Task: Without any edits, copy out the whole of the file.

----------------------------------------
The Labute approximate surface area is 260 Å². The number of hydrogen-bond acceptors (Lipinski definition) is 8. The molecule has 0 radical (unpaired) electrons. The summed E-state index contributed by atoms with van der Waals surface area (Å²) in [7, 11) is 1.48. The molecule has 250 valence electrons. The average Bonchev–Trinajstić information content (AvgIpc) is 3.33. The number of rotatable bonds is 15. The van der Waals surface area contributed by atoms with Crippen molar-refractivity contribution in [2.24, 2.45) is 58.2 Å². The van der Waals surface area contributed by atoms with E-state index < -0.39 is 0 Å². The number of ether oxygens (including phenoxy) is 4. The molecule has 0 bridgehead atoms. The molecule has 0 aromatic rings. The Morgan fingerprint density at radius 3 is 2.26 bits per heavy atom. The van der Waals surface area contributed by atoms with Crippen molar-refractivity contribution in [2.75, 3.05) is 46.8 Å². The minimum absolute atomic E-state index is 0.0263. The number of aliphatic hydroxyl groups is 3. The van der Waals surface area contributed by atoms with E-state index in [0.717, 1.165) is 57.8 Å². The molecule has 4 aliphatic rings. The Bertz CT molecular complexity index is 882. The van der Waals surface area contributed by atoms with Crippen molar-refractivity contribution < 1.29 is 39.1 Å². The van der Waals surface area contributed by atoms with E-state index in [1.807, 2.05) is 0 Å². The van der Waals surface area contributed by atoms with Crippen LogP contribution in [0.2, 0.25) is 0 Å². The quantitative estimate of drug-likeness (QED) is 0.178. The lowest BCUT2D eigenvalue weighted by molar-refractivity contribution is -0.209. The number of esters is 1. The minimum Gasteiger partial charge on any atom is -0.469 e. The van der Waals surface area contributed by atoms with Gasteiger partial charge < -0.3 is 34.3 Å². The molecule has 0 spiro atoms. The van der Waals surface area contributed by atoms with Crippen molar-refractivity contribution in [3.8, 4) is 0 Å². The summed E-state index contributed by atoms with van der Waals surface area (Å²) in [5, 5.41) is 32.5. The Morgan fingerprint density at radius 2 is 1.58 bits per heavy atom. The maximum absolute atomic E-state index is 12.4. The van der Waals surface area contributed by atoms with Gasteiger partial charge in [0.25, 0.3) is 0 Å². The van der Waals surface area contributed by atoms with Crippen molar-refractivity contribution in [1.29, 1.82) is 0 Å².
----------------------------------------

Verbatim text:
The Labute approximate surface area is 260 Å². The number of hydrogen-bond acceptors (Lipinski definition) is 8. The molecule has 0 radical (unpaired) electrons. The summed E-state index contributed by atoms with van der Waals surface area (Å²) in [7, 11) is 1.48. The molecule has 250 valence electrons. The average Bonchev–Trinajstić information content (AvgIpc) is 3.33. The number of rotatable bonds is 15. The van der Waals surface area contributed by atoms with Crippen molar-refractivity contribution in [2.24, 2.45) is 58.2 Å². The van der Waals surface area contributed by atoms with E-state index < -0.39 is 0 Å². The number of ether oxygens (including phenoxy) is 4. The molecule has 0 bridgehead atoms. The molecule has 0 aromatic rings. The Morgan fingerprint density at radius 3 is 2.26 bits per heavy atom. The van der Waals surface area contributed by atoms with Crippen molar-refractivity contribution in [2.75, 3.05) is 46.8 Å². The minimum absolute atomic E-state index is 0.0263. The number of aliphatic hydroxyl groups is 3. The van der Waals surface area contributed by atoms with E-state index in [0.717, 1.165) is 57.8 Å². The molecule has 4 aliphatic rings. The Bertz CT molecular complexity index is 882. The van der Waals surface area contributed by atoms with Crippen molar-refractivity contribution < 1.29 is 39.1 Å². The van der Waals surface area contributed by atoms with E-state index in [1.807, 2.05) is 0 Å². The van der Waals surface area contributed by atoms with Crippen LogP contribution in [0.2, 0.25) is 0 Å². The quantitative estimate of drug-likeness (QED) is 0.178. The lowest BCUT2D eigenvalue weighted by molar-refractivity contribution is -0.209. The number of esters is 1. The minimum Gasteiger partial charge on any atom is -0.469 e. The van der Waals surface area contributed by atoms with Gasteiger partial charge < -0.3 is 34.3 Å². The molecule has 0 spiro atoms. The van der Waals surface area contributed by atoms with Crippen molar-refractivity contribution in [3.8, 4) is 0 Å². The summed E-state index contributed by atoms with van der Waals surface area (Å²) in [5, 5.41) is 32.5. The Morgan fingerprint density at radius 2 is 1.58 bits per heavy atom. The maximum absolute atomic E-state index is 12.4. The van der Waals surface area contributed by atoms with Gasteiger partial charge in [0.25, 0.3) is 0 Å². The van der Waals surface area contributed by atoms with Crippen molar-refractivity contribution in [1.29, 1.82) is 0 Å².